Few people can say it was the mining industry that drove them into financial services but for Sanlam UK chief executive Lukas van der Walt it was the world of smelting, refining and digging that helped him decide to move over to the world of finance.
“Mining firms hold high regard for financial people. Also, given my skills and abilities, I thought financial services would be a place where I could have a bigger say and sway in terms of what happens,” he says.
Van der Walt spent the first part of his career in the corporate world of mining finance. With stints in the UK, Brazil, South Africa and the Netherlands, he worked very closely with powerful businesspeople, including Marius Kloppers, the chief executive of BHP Billiton who was recently rated as the 18th most powerful corporate executive in the world.
“I very quickly realised Marius was a lot more talented and hard-working than me. He is an exceptional individual.”
But Van der Walt saw opportunity in the booming South African financial services sector of the late 1990s and moved to Sanlam, one of the country’s most established financial services firms.
He says the two worlds are not so different. “Mining and financial services are very different industries but both are based on value for money. When it comes to retail distribution, you have to be client-centric with a proposition that works for clients and that is the same for mining.”
He also says there is a lot of similarity between planning mega commodity deals and smaller retail financial deals. “Mining is very capital-intensive if you get the capital wrong on a big mining, smelting or refinery project you will never make money but then at the same time, if you get the capital wrong when putting together a wrap business you are not going to make money either.”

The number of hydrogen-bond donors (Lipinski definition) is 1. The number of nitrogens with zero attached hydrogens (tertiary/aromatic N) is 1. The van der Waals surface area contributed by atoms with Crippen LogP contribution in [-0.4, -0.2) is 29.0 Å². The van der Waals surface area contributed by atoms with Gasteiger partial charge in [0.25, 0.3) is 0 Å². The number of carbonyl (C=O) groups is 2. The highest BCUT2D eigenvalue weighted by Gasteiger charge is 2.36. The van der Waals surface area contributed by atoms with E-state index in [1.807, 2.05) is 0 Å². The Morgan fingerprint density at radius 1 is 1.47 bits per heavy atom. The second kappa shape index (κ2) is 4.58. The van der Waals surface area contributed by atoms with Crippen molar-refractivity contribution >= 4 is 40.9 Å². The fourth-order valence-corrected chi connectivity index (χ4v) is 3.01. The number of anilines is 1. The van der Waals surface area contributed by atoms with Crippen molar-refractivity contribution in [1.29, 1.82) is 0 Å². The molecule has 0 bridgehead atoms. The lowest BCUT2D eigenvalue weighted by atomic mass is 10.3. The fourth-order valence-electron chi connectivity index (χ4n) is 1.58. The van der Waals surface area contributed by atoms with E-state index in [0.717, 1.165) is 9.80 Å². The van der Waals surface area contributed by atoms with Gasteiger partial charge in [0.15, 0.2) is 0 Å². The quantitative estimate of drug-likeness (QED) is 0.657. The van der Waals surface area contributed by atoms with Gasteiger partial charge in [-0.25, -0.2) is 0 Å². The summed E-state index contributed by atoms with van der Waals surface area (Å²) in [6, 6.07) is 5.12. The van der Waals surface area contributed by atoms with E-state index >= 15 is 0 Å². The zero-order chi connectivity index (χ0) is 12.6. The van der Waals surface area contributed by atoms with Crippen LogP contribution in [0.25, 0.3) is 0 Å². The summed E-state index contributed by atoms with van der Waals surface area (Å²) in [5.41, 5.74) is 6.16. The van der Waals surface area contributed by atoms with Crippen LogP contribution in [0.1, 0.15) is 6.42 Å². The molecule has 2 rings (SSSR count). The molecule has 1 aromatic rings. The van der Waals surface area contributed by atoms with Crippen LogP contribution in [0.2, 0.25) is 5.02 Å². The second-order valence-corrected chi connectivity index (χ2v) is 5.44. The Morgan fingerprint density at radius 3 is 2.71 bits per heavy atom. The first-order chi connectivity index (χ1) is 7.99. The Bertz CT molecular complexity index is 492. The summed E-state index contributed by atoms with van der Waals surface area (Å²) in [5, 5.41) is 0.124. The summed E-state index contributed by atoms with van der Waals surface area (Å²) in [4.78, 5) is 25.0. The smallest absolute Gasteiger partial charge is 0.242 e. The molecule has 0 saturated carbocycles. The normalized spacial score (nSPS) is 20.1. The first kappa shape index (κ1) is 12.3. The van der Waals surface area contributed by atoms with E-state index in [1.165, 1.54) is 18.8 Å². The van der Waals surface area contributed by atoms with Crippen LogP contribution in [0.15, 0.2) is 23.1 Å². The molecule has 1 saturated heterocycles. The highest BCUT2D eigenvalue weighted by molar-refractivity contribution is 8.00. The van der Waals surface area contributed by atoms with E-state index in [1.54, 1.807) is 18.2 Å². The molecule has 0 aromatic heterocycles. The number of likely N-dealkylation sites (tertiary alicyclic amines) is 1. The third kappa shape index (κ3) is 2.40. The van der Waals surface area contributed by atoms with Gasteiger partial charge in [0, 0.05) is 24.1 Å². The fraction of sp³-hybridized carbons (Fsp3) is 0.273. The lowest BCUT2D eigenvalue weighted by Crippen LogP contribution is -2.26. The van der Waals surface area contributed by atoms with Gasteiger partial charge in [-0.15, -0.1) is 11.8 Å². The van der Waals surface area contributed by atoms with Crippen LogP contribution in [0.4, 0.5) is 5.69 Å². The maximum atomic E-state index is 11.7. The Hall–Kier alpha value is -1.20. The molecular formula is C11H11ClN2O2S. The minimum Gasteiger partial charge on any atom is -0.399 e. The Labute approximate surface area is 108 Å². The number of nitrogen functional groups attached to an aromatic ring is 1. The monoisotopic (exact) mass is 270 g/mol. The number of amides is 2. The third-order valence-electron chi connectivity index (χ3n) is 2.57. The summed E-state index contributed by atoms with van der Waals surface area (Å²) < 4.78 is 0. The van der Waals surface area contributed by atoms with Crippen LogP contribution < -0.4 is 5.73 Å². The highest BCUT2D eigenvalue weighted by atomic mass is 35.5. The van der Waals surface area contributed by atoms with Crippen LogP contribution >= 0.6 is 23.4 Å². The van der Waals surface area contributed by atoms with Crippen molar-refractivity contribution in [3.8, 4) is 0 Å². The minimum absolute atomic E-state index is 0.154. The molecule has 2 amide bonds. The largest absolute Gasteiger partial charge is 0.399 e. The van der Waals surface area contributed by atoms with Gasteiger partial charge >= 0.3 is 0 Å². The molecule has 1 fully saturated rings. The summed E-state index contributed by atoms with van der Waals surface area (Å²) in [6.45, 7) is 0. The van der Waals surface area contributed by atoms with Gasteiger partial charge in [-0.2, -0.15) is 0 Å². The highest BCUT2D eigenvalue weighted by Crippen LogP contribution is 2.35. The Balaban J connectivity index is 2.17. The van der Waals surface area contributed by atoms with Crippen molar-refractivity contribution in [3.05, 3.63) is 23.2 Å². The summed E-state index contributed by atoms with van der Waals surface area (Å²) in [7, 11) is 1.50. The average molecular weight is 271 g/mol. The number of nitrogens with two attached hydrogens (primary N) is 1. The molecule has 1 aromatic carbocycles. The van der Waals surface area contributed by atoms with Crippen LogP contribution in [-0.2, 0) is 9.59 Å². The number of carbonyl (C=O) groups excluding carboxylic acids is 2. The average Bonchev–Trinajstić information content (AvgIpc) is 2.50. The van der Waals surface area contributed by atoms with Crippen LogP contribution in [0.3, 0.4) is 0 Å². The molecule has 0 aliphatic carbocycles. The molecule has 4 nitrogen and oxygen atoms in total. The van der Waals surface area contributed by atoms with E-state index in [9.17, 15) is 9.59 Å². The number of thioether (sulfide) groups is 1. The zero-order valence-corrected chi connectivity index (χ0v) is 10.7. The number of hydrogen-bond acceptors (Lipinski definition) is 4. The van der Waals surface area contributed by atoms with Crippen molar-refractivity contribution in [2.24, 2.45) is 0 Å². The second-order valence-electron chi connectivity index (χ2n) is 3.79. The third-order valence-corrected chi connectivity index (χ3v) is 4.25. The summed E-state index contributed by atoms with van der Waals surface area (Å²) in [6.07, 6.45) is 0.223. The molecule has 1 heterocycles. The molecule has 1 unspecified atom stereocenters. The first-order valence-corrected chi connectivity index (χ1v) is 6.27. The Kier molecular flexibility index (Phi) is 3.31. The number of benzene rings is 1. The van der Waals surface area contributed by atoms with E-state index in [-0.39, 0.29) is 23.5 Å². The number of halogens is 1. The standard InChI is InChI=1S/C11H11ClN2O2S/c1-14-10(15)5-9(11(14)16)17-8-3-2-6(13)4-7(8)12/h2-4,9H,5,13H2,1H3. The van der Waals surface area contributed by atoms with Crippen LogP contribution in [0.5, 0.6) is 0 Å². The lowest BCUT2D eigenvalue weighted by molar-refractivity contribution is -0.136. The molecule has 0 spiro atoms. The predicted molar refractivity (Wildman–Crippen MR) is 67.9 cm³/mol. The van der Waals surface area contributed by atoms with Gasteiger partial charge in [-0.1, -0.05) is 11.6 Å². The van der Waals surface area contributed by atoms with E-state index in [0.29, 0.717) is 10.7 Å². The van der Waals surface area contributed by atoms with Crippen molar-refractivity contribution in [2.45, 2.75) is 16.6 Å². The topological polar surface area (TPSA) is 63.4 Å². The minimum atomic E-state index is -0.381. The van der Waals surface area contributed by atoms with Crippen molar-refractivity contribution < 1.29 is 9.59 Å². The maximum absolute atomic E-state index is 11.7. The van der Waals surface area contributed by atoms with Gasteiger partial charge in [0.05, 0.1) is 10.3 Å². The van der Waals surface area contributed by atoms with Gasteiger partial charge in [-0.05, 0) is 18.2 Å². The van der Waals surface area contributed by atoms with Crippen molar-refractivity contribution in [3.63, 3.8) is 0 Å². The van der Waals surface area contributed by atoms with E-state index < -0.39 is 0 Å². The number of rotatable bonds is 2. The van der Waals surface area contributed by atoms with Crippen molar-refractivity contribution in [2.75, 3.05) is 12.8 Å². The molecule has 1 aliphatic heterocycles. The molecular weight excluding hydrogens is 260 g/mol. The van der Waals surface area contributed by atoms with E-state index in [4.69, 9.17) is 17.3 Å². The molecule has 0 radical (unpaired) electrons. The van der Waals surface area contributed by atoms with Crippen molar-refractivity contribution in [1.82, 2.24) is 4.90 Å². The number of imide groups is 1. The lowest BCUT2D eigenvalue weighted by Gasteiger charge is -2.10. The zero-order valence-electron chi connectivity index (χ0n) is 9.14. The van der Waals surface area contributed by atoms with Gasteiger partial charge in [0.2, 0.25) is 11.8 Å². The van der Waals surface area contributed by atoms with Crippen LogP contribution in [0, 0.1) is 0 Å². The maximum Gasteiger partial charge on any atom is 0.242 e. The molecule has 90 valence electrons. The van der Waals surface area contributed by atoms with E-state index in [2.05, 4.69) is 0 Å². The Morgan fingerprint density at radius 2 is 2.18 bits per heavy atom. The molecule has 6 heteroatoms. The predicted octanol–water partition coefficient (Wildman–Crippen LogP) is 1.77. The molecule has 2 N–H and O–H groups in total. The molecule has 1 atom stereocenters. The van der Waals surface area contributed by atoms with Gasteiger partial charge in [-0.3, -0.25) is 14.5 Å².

It is deal-making that has brought Van der Walt to the UK. After a spell working on acquisitions and joint ventures for Sanlam in Cape Town, he helped put together Sanlam’s acquisition of UK firm Merchant Investors and moved here to help build the firm’s UK presence.
“We have ended up in a position where we are today with an attractive portfolio with a comprehensive offering. Our focus in terms of growth is to create a customer-centric retail services business in the UK and growing distribution activity to enhance the quality of the offerings.”
Since his arrival, Van der Walt has managed a number of partnerships and acquisitions in the financial services sector. As well as Merchant Investors, the firm now owns stakes in Intrinsic, Nucleus and Punter Southall as well as acquiring private client firm Principal and most recently a stake in IFA firm Buckles.
“As a group, we have realised we are not over-endowed with management talent and we have to partner with people but I think that we have proved that you can partner with management teams successfully.”